Updated: Jan 8, 2019
| by Winter Lawrence |
You may have noticed or recognized the title, but just in case you missed it, here it is again:
For sale, baby shoes, never worn . . .
Did you know that those six words are actually considered a novel? I know, it sounds impossible, but it’s true, and much to my delight, those six little words are often credited with beginning the short-story craze, or as we like to call it today, flash fiction.
You’re probably wondering why I’m so excited about that, especially because we all know how thrilled I am about my upcoming YA novel. Eve 2.0: The Ultimate Gaming Experience is a full-length, action-packed fantasy adventure that readers and gamers abound will truly enjoy, and while I adore writing novels of all varieties, I also have a thing for flash fiction.
Why am I mentioning this, you ask? Well, the other day I was talking to a good friend of mine and we were discussing the importance of “branding,” as in, I’m publishing a YA novel so I should make sure that everything about Winter Lawrence screams YA fiction. I pondered that for a few days, my mind all the while thinking up cool little flash fiction pieces, like the ones I’ve already shared online. I even considered deleting those, because while they’re definitely science fiction, they aren’t YA . . . well, The Moment might be able to squeak into that category, but definitely not The Duffel Bag. So I pondered on, wondering about “my brand” and the proverbial box that puts me in — and if truth be known, I’m not entirely claustrophobic, but I’d rather not be typecast. After all, Stephanie Meyers did write The Chemist and that definitely isn’t YA!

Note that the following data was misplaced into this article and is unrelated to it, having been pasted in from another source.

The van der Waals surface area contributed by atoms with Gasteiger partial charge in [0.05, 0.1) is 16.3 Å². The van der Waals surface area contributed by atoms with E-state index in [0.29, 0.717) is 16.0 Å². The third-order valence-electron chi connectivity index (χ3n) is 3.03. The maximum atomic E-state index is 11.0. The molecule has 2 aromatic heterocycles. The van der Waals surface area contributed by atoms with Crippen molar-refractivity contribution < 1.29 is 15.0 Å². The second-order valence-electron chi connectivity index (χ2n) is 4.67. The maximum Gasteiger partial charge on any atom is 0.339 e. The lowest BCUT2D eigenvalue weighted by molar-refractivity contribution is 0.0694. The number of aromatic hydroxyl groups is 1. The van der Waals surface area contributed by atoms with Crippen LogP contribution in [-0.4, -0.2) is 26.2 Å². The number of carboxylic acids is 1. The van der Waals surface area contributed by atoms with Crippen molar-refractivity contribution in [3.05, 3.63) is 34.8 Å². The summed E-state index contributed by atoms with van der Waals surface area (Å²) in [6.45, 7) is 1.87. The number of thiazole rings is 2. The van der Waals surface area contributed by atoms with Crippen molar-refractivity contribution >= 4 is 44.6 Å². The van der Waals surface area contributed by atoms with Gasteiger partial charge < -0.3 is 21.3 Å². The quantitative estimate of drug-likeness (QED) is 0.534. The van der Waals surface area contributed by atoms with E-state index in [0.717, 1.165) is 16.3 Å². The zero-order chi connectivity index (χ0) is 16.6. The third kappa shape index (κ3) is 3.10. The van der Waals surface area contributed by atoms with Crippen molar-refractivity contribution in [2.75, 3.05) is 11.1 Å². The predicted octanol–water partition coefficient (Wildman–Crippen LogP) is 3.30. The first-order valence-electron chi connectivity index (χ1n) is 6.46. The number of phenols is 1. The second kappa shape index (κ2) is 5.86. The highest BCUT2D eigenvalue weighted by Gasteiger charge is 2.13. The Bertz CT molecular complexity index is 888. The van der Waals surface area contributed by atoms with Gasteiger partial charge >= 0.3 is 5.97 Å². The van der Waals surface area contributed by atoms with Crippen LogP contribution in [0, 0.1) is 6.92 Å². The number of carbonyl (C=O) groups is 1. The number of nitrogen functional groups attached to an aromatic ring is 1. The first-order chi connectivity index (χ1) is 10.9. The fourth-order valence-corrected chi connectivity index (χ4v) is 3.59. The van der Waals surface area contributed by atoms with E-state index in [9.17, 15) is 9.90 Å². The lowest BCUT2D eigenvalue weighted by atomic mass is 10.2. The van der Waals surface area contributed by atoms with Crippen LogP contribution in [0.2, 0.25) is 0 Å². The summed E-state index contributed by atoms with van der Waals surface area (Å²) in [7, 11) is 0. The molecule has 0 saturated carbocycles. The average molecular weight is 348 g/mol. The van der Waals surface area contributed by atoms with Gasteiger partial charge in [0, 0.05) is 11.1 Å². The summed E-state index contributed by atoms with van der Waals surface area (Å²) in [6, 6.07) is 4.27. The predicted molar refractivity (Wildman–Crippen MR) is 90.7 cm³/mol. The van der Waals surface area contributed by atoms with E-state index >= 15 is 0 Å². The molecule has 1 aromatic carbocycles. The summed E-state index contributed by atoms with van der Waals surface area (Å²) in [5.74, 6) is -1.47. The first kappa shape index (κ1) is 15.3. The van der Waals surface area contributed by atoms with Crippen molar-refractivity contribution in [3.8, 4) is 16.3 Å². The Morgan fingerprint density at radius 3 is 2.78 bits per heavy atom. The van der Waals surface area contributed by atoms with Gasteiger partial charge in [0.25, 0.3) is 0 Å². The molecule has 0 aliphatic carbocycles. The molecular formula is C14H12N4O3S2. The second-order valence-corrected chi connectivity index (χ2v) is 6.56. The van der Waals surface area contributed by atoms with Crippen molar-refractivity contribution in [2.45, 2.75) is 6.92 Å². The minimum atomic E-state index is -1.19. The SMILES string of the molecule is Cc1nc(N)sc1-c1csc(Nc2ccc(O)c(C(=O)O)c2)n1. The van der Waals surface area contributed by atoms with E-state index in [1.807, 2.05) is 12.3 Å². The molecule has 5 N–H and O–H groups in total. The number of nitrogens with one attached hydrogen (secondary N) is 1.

So where’s this all going, you ask? Good question! Here’s the answer: I think branding is important to authors — especially new ones like me, so I’ve decided to go with just being a science fiction, fantasy, and paranormal author — no age limits; minimum genre restrictions, because then I don’t feel as though I’ve busted the box wide open, but instead, I’ve just made “my brand” a little roomier. In that way, I’ll be able to give my readers a chance to see the many sides of Winter Lawrence, and not only one little part.
So what do you think about branding? Should authors, in the beginning, just stick to one thing, or is it better to go for broke? Let me know on my Facebook pages, and if you have a great six-word novel that you want to share, go for it! I’m always up for a great short story!